Saturday, November 28, 2009
David Nichols does some interesting work on fractals as they relate to Gold. Here's a link to his website if you're interested in learning more. I am not a subscriber and have no relationship with him but have read some of his free articles on the web and at his website over the past few years.
Mr. Nichols sees Gold as having entered a parabolic run that may end as soon as early 2010. I have no idea if he's right or not, but the work is interesting and in my opinion is along the same lines as Elliott Wave theory. The rational market hypothesis is obviously worthless, so it is helpful in my opinion to seek out other explanations for market movements.
I was noticing an interesting parallel on the current monthly Gold chart and the NASDAQ chart leading up to its 2000 climax and that the similarities were a little uncanny (the NASDAQ is one of Mr. Nichols' classic examples of a parabolic run). Here's the two charts I created to show the similarities if these two runs end up being similar. First a 10 year monthly non-log scale candlestick chart of the Gold price ($GOLD):
Next, a similar chart of the NASDAQ ($COMPQ) thru the end of 1998:
Kind of similar, no? Here's what happened next in the NASDAQ:
The main problem with this pattern, if this is what's going to happen to the Gold price (I don't claim to know), is that it is awful hard to pick the top in real-time in such a pattern. And if you hold on too long, you're not going to like what happens on the back side (think NASDAQ 2000-2003 or oil last year after the top was in). Those who are married to Gold and who are die hard into the politics (I like the politics, too, but I'm in this to make money) don't like to hear of such talk, but Gold did a similar thing in 1979 and then collapsed after the early 1980 peak.
If this pattern is what's going to happen, that would put the top for Gold in the $2400-2500/oz. range in the first half of 2010. I certainly wouldn't be disappointed in such an outcome. Let's just say that if the Gold price chart keeps tracking the NASDAQ in the same uncanny manner, Gold investors will have to be prepared for a similar resolution. Such a pattern would also create a significant opportunity for shorting Gold on the backside of its price collapse (I know, I know, it's heresy to say such a thing at a Gold site).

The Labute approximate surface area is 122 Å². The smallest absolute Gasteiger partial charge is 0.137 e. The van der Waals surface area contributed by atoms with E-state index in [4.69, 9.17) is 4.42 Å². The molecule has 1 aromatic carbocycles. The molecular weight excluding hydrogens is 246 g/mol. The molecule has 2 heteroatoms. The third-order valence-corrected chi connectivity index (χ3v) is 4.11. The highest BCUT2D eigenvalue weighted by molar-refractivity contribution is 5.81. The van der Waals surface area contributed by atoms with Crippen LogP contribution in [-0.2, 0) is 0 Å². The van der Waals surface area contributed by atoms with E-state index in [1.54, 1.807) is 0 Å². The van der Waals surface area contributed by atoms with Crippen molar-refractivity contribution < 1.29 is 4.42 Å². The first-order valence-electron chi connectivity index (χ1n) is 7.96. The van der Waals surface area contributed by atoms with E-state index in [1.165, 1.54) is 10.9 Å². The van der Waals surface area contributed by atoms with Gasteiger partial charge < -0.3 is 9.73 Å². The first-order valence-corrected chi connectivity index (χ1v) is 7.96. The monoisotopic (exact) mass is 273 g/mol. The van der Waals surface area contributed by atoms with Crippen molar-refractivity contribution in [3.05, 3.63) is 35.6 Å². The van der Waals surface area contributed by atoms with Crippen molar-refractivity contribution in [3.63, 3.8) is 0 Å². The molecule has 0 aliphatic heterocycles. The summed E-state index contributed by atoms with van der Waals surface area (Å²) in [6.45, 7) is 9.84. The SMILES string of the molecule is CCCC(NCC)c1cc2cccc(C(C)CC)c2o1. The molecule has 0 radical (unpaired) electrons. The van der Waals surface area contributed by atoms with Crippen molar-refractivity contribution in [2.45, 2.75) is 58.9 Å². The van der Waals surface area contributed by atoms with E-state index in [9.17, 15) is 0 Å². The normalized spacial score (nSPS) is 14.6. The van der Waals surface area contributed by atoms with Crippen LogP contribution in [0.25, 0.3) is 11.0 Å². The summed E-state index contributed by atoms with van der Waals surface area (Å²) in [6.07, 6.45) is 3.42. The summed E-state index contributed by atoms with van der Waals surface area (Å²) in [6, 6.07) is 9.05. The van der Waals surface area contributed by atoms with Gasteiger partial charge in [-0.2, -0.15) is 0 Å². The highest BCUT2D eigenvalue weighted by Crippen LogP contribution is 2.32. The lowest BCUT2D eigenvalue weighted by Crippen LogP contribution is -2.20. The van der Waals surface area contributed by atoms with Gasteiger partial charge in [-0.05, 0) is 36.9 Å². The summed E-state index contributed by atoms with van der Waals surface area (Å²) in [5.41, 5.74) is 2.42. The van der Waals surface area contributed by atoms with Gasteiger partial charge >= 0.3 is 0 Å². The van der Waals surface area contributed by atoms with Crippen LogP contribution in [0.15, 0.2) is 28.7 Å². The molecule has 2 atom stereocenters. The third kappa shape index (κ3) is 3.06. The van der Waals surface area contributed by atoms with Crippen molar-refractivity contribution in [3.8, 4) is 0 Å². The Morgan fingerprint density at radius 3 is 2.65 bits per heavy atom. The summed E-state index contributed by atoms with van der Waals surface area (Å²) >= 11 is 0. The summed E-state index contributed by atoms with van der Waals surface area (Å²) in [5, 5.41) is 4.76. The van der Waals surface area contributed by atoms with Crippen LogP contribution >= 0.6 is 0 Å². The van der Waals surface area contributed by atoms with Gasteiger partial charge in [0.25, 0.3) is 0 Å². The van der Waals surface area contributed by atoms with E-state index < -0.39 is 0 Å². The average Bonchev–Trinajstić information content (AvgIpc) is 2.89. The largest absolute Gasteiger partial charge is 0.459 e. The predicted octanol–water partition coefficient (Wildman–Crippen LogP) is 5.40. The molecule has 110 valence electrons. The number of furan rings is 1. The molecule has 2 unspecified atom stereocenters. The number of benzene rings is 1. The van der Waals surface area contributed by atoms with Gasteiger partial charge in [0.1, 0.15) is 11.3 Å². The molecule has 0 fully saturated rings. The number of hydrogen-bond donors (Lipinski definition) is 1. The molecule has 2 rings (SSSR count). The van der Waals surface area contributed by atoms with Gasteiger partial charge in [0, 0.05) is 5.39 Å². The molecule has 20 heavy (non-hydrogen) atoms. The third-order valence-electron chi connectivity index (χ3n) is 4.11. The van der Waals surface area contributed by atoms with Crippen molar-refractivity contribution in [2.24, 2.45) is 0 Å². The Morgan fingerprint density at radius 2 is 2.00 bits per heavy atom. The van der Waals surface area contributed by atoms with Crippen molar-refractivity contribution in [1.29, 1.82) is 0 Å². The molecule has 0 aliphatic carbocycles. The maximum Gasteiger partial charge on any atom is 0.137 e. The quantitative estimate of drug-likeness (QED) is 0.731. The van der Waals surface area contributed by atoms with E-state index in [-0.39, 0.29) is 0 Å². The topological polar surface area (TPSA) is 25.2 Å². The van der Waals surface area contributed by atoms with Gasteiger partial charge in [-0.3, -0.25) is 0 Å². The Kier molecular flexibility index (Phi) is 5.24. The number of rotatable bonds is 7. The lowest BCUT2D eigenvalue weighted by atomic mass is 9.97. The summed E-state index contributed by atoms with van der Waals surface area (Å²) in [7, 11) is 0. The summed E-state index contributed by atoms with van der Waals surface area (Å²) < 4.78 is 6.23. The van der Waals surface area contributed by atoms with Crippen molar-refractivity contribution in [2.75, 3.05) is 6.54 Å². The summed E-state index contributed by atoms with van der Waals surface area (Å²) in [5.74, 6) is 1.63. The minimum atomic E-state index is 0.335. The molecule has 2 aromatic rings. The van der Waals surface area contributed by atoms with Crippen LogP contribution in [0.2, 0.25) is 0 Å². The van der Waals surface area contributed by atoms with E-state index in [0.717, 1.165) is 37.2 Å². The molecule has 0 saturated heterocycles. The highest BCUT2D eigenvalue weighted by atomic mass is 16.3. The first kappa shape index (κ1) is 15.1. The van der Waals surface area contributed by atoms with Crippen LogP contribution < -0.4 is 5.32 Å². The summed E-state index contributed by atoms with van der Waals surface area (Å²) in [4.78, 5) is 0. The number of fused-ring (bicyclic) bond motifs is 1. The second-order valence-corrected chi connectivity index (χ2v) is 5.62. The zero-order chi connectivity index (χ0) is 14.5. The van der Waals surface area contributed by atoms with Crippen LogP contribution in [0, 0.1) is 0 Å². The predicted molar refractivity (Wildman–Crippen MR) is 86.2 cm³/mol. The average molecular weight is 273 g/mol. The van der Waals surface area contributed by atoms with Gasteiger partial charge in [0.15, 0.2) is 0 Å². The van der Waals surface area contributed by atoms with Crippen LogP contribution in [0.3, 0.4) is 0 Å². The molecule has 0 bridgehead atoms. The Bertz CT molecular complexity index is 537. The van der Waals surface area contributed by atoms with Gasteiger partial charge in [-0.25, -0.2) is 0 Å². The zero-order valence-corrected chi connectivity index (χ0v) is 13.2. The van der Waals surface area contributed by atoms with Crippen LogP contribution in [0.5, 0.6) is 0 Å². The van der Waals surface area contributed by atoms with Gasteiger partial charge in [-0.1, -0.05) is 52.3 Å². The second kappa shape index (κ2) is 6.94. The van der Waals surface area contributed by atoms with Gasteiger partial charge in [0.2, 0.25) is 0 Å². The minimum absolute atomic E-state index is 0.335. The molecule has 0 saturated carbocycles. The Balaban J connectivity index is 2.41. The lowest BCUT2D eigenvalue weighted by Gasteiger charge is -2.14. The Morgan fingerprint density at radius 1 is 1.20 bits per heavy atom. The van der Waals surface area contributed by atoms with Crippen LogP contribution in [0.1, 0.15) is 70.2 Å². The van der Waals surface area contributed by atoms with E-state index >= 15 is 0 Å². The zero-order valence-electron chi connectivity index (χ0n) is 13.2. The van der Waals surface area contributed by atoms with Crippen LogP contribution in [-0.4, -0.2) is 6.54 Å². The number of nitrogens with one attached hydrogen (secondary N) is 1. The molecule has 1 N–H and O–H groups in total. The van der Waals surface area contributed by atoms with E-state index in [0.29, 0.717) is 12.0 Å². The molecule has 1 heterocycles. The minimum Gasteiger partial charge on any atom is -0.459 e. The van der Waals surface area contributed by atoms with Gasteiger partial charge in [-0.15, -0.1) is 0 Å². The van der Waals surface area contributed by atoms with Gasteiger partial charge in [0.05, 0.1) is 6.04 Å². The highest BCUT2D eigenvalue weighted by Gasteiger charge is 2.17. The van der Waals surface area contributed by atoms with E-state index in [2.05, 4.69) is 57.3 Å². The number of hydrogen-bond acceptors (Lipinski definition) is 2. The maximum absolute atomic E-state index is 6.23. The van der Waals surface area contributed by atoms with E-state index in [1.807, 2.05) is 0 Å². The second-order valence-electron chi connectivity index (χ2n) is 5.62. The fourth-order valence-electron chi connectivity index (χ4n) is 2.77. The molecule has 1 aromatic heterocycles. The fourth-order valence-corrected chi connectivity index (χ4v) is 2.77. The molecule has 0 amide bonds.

Also, keep in mind that Gold stocks will likely peak after the Gold price (and after the Dow to Gold ratio bottoms) and may actually have one of their strongest bull moves after the Gold price peaks if 1980 is a decent guide. As an example of what was typical in the senior Gold patch back then, here's a chart of Homestake Mining versus Gold back then (I believe I stole this chart from a piece by Frank Barbera a while back but I can't remember for sure):
And here are some examples that include junior mining shares (the following table was posted by a CIGA over at jsmineset.com not too long ago) - get ready to smile if you haven't seen this before:
Anyways, the "dueling parabolas" concept is certainly food for thought in my opinion. It's going to be hard to know when to sell Gold for sure. I know we're not close yet at $1200/oz, but once we get over $2000/oz, an exit strategy will be an important part of my investment plan as a long term physical Gold holder. The Dow to Gold ratio is my most trusted guide for this cycle, but once we get to 2, I don't know exactly how much lower this ratio is going to go (Ian Gordon at Long Wave Group has said before that he thinks we're going to reach 0.25 in this ratio!). I figure if I sell my physical Gold too early, I'll just be using the proceeds to buy Gold miners anyways, so I don't think I'll miss too much of the party if history is a reliable guide.